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Battle of the seven-seaters

By Maxine Ashford | May 5, 2022


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We take a look at the best 7 seaters on the market

Battle of the seven-seaters

There was a time when seven-seaters were big, family cars that lacked real character and were pretty drab where performance and driving dynamics were concerned.

How things have changed. These days, there are models that a beautifully styled, packed with all the latest on-board technology and can produce a decent turn of pace out the blocks too.

They still have seven seats so can carry a five-a-side footie team, the coach and a driver, while offering decent storage space too. So which model should you go for?

We have selected three of the best cars on sale today and will be looking at key areas such as cost, practicality, safety, efficiency and any dealer offers and hopefully we can help you make your own choice.

Our selected models are the Toyota Highlander, Volvo XC90 and Kia Sorento.


The Toyota Highlander is a relative newcomer to the UK scene even though it has been on sale elsewhere for some time. It is available in trim levels called Excel and Excel Premium costing £51,670 and £53,650 respectively.

Powered by the Japanese carmaker’s full hybrid electric powertrain which is self-charging and has a maximum power output of 245bhp, the Highlander can sprint from 0-62mph in 8.3 seconds and tops out at 111mph.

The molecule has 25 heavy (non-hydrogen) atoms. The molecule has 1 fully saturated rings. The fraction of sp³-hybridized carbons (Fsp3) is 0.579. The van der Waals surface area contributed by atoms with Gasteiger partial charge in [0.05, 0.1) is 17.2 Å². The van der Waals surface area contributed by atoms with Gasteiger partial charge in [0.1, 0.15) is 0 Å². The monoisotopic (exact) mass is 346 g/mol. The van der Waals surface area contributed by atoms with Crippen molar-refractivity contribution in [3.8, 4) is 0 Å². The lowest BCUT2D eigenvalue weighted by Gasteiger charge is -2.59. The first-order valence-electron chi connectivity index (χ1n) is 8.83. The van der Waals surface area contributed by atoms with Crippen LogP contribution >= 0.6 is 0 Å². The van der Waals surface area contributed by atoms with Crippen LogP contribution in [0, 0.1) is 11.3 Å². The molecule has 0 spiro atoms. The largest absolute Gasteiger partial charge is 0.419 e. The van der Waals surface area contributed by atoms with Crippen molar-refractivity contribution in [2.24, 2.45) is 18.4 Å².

The Volvo XC90 is a very capable, stylish and upmarket seven-seat SUV that is available as a mild hybrid from £61,990 or hybrid from £76,525. The range-topper is called the XC90 T8 Recharge and it can deliver almost 40 miles of pure electric range between charges and takes five hours to charge from 0-100 per cent from a home wallbox. It can complete the 0-60mph dash in 5.8 seconds and tops out at 112mph.

The Kia Sorento is a classy looking seven-seater with trim levels called 2,3 and 4 which are priced at £40,590, £43,020 and £48,840 respectively. The top and bottom trim levels can be matched to a 1.6 turbocharged petrol engine while Sorento 3 is available with the additional choice of a 2.2-litre diesel powertrain. There is hybrid along with plug-in hybrid technologies to be considered too.

One thing you are guaranteed with any Kia model is no unexpected extra costs. There are very few optional extras so the customer simply chooses the trim they want.

Practicality & Safety

The Toyota Highlander boasts the lowest centre of gravity in the segment, resulting in confident road holding with nicely weighted steering. Accessing the pair of back seats is easy as the second row of seats slide and fold forward. Adults can fit in them, but like most seven-seaters, they are best suited to youngsters.

And rather cleverly, if visibility through the rear-view mirror is blocked by passengers’ heads, the driver can switch to a digital rear-view mirror that offers a camera view of what’s going on behind the car. 

There is a powered tailgate and storage ranges from 332 litres with all seven seats in use, to 865 litres with the third row of seats dropped flat or 1,909 litres with just front seats in use. With all-wheel drive, along with a two-tonne towing limit, it’s a fabulous family vehicle.

The Highlander features Toyota Safety Sense as standard with a pre-collision system that can detect pedestrians by day or night and cyclists during daytime driving. Other safety systems include lane trace assist and lane departure alert, road sign assist, intelligent adaptive cruise control with curve speed reduction, emergency steering assist, intersection turn assistance and adaptive high beam assist.

Next up is the Volvo XC90 with its decent levels of boot space ranging from 356 litres to 1,002 with the third row flat, or 1,856 with rows two and three dropped.

The third row of seats are big enough for a couple of adults to sit comfortably and that is most rare in these types of vehicles. Although they do have to clamber in and out which may not be that dignified!